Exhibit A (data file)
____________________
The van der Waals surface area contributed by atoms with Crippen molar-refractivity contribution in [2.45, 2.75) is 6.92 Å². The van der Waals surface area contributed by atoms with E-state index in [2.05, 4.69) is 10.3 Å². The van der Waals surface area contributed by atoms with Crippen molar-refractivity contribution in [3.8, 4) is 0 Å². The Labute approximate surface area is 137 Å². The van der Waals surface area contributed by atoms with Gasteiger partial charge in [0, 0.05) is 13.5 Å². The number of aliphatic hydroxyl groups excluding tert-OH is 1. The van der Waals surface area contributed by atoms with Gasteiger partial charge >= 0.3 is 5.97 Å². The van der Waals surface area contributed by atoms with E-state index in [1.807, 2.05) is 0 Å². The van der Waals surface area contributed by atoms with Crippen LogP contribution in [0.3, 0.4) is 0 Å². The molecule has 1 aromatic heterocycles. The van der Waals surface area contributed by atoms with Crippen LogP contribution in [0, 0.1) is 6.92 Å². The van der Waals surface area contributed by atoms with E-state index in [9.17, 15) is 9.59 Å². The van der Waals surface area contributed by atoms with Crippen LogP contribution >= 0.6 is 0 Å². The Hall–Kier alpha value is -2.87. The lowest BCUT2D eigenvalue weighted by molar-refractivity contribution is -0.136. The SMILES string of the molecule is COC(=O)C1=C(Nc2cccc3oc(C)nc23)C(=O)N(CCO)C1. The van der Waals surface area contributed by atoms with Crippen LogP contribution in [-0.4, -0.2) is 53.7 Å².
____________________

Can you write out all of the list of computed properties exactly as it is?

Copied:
The van der Waals surface area contributed by atoms with Crippen molar-refractivity contribution in [2.45, 2.75) is 6.92 Å². The van der Waals surface area contributed by atoms with E-state index in [2.05, 4.69) is 10.3 Å². The van der Waals surface area contributed by atoms with Crippen molar-refractivity contribution in [3.8, 4) is 0 Å². The Labute approximate surface area is 137 Å². The van der Waals surface area contributed by atoms with Gasteiger partial charge in [0, 0.05) is 13.5 Å². The number of aliphatic hydroxyl groups excluding tert-OH is 1. The van der Waals surface area contributed by atoms with Gasteiger partial charge >= 0.3 is 5.97 Å². The van der Waals surface area contributed by atoms with E-state index in [1.807, 2.05) is 0 Å². The van der Waals surface area contributed by atoms with Crippen LogP contribution in [0.3, 0.4) is 0 Å². The molecule has 1 aromatic heterocycles. The van der Waals surface area contributed by atoms with Crippen LogP contribution in [0, 0.1) is 6.92 Å². The van der Waals surface area contributed by atoms with E-state index in [9.17, 15) is 9.59 Å². The van der Waals surface area contributed by atoms with Crippen LogP contribution >= 0.6 is 0 Å². The Hall–Kier alpha value is -2.87. The lowest BCUT2D eigenvalue weighted by molar-refractivity contribution is -0.136. The SMILES string of the molecule is COC(=O)C1=C(Nc2cccc3oc(C)nc23)C(=O)N(CCO)C1. The van der Waals surface area contributed by atoms with Crippen LogP contribution in [-0.4, -0.2) is 53.7 Å².